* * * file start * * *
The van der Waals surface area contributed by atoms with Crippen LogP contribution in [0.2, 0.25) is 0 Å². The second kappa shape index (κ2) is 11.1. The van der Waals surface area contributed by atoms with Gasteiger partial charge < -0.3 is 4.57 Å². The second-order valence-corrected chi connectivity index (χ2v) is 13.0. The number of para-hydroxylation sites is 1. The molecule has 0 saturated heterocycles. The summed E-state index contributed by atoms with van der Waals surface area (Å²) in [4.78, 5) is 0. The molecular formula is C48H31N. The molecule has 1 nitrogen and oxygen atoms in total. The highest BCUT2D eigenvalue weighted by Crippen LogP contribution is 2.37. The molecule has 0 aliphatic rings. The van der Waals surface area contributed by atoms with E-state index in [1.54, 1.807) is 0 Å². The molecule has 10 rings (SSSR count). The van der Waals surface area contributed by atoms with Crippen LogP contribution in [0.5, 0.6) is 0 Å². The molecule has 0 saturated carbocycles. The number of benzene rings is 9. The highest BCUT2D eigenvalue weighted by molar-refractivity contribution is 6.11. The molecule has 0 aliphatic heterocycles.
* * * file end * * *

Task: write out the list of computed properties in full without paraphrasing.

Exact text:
The van der Waals surface area contributed by atoms with Crippen LogP contribution in [0.2, 0.25) is 0 Å². The second kappa shape index (κ2) is 11.1. The van der Waals surface area contributed by atoms with Gasteiger partial charge < -0.3 is 4.57 Å². The second-order valence-corrected chi connectivity index (χ2v) is 13.0. The number of para-hydroxylation sites is 1. The molecule has 0 saturated heterocycles. The summed E-state index contributed by atoms with van der Waals surface area (Å²) in [4.78, 5) is 0. The molecular formula is C48H31N. The molecule has 1 nitrogen and oxygen atoms in total. The highest BCUT2D eigenvalue weighted by Crippen LogP contribution is 2.37. The molecule has 0 aliphatic rings. The van der Waals surface area contributed by atoms with E-state index in [1.54, 1.807) is 0 Å². The molecule has 10 rings (SSSR count). The van der Waals surface area contributed by atoms with Crippen LogP contribution in [0.5, 0.6) is 0 Å². The molecule has 0 saturated carbocycles. The number of benzene rings is 9. The highest BCUT2D eigenvalue weighted by molar-refractivity contribution is 6.11. The molecule has 0 aliphatic heterocycles.